The Hiroshima Declaration of the Global Network of Religions for Children

26 May 2008, GNRC Third Forum

“I am afraid of a childless world.” 
– From a Persian poem

We, religious leaders, people of different faiths, activists, professionals, educators, youth and children from 63 countries, gathered from 24 to 26 May 2008 at the Third Forum of the Global Network of Religions for Children (GNRC). At the invitation of the Arigatou Foundation, we met in Hiroshima, a city that rose out of the ashes to become a city dedicated to world peace. We thought it particularly fitting that representatives of the United Nations joined us in this place for this Forum.

Our purpose was to: reflect on our origins and accomplishments, renew our commitment to the world’s children, strengthen and expand our network to better meet the needs of children, and promote our shared values to instill hope for peace on earth and empower children to realize their potential for participation and leadership.

In doing so, we affirmed the mission of the GNRC: to offer a faith-based contribution to the realization of every child’s right to attain physical, mental, spiritual, moral and social development as recognized in the U.N. Convention on the Rights of the Child.

Acknowledging the wounds of history and healing painful memories must be a goal at every interreligious gathering. In encountering one another and sharing our stories, we began to build bridges. Together, in our common desire to improve the conditions of children around the world, we discovered new bonds of trust and new potential for joint action.

Three ethical imperatives guided our deliberations:

  • To end violence against children

Therefore, we pledge to prevent violence against children in our families, in our learning institutions, in our communities, and in our nations. In a world of plurality, we call on all religious and spiritual communities to recognize that no religion is an island. We must work together to overcome the root causes of violence, especially wherever religious traditions are used to justify it. Our religious education must champion non-violence and enable children to accept and respect others, fostering harmonious co-existence among all peoples.

  • To ensure that no child lives in poverty

Therefore, we pledge to go beyond conventional economic approaches to addressing poverty, realizing that development does not automatically alleviate poverty. In a complex world of vast injustice and the growing challenges of globalization, our economies must be reconsidered and reconstructed on the basis of ethics and good governance: we call for a dialogue of conscience to increase empathy, promote just structures, and make governments responsible to their people. We affirm that children and youth have the potential to transform their communities and the world.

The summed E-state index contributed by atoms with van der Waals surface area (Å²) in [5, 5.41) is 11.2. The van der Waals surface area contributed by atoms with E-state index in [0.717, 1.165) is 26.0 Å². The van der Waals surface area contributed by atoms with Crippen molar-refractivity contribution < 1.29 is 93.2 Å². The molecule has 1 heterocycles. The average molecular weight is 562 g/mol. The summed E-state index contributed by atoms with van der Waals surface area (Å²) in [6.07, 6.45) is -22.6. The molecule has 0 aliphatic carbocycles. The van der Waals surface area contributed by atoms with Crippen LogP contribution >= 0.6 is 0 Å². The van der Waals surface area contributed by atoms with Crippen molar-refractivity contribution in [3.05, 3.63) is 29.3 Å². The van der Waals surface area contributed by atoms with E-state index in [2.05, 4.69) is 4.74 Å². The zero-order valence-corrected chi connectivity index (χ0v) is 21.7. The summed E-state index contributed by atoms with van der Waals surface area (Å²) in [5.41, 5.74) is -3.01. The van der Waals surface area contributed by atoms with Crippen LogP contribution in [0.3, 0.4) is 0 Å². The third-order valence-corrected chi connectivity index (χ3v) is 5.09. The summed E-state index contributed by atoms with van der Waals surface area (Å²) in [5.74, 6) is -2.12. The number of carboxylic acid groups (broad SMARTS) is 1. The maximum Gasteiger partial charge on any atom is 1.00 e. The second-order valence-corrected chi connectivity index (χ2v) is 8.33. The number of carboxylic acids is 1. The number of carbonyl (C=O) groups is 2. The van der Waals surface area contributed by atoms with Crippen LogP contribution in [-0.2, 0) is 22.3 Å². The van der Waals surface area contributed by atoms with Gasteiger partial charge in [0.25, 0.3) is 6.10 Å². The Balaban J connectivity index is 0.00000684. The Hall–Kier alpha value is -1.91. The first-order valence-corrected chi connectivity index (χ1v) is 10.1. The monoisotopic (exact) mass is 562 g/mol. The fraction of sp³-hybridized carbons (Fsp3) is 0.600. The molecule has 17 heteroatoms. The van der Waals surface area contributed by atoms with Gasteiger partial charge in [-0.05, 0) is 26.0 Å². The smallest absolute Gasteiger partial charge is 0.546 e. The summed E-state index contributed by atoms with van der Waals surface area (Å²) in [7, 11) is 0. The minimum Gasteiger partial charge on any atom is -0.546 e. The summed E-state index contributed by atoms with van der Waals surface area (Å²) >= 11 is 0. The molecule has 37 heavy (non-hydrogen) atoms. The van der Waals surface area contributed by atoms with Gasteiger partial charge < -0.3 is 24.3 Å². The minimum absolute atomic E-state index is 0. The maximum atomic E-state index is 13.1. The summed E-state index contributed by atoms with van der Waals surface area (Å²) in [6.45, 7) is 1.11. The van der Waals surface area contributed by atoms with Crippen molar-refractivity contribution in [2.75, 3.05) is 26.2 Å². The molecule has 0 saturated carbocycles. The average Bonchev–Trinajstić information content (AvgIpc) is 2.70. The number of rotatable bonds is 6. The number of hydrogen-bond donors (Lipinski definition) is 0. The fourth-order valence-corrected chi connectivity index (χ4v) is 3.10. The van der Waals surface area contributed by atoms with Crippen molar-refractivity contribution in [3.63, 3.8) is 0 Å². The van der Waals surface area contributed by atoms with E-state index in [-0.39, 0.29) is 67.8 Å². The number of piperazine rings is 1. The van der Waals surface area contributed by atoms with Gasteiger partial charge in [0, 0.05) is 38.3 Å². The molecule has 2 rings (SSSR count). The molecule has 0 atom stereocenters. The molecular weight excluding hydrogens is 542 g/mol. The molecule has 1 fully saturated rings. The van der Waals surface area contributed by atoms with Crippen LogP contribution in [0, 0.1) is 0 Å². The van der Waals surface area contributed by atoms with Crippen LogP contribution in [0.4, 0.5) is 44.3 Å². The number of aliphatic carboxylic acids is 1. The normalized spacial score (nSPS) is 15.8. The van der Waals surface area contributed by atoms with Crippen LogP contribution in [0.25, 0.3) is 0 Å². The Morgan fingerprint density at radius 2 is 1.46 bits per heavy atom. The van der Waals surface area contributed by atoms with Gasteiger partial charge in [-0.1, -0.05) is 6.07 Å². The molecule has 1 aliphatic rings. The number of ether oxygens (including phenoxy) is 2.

• To protect the earth

Therefore, we pledge to respond to nature’s cries with urgent action, recognizing that we are borrowing from future generations. No one is exempt from the duty to respect the earth. We believe that the earth can regenerate and restore itself, if we change our behavior and habits. We call on all people of faith to better appreciate who we are and our role within the universe, drawing from our religious traditions-their stories and values-to practice trusteeship in a sustainable “earth community.”

We recognize that innovative tools are critically needed to address these complex challenges in our world today. In response, over the past four years, we have developed, tested and launched an intercultural and interfaith programme for ethics education titled Learning to Live Together. By nurturing ethical awareness and promoting the common values of respect, empathy, responsibility and reconciliation, we believe this program will empower young people to respond to the threats of violence, poverty and environmental destruction.

Cognizant of the priorities for action in the regional groups developed here, we urge all of our GNRC regional networks, other faith-based organizations and NGO partners, the media, and educational institutions to work together to implement Learning to Live Together around the world. We appreciate the presence with us here in Hiroshima of representatives from UNESCO and UNICEF, as well as their commitment to further this work.

As people of different faiths and religious traditions, we propose that a “World Day of Prayer and Action for Children” be held every year on 20 November, the International Children’s Day. We therefore call on people of all of the world’s religious and spiritual traditions to join us as we express our gratefulness for children and rededicate ourselves to children on this day each year, and together with relevant government, non-governmental and community-based organizations and other stakeholders, take action with and for children.

The call to pray, meditate, worship, and contemplate is at the heart and soul of all religious and spiritual traditions. There is a hope and vision reflected in prayer that people of every faith embrace and share. The call for prayer for children brings together our shared anguish at the suffering of children, and offers our collective hope for their dignity and integrity. And we recognize that with every prayer comes a new commitment to action.

Honoring the spirit of the Arigatou Foundation, we recommit ourselves to “prayer and practice” to implement these pledges as we go forth from the Third Forum in Hiroshima.

*The recommendations from three thematic groups and action plans from seven regions are an integral part of this declaration. 

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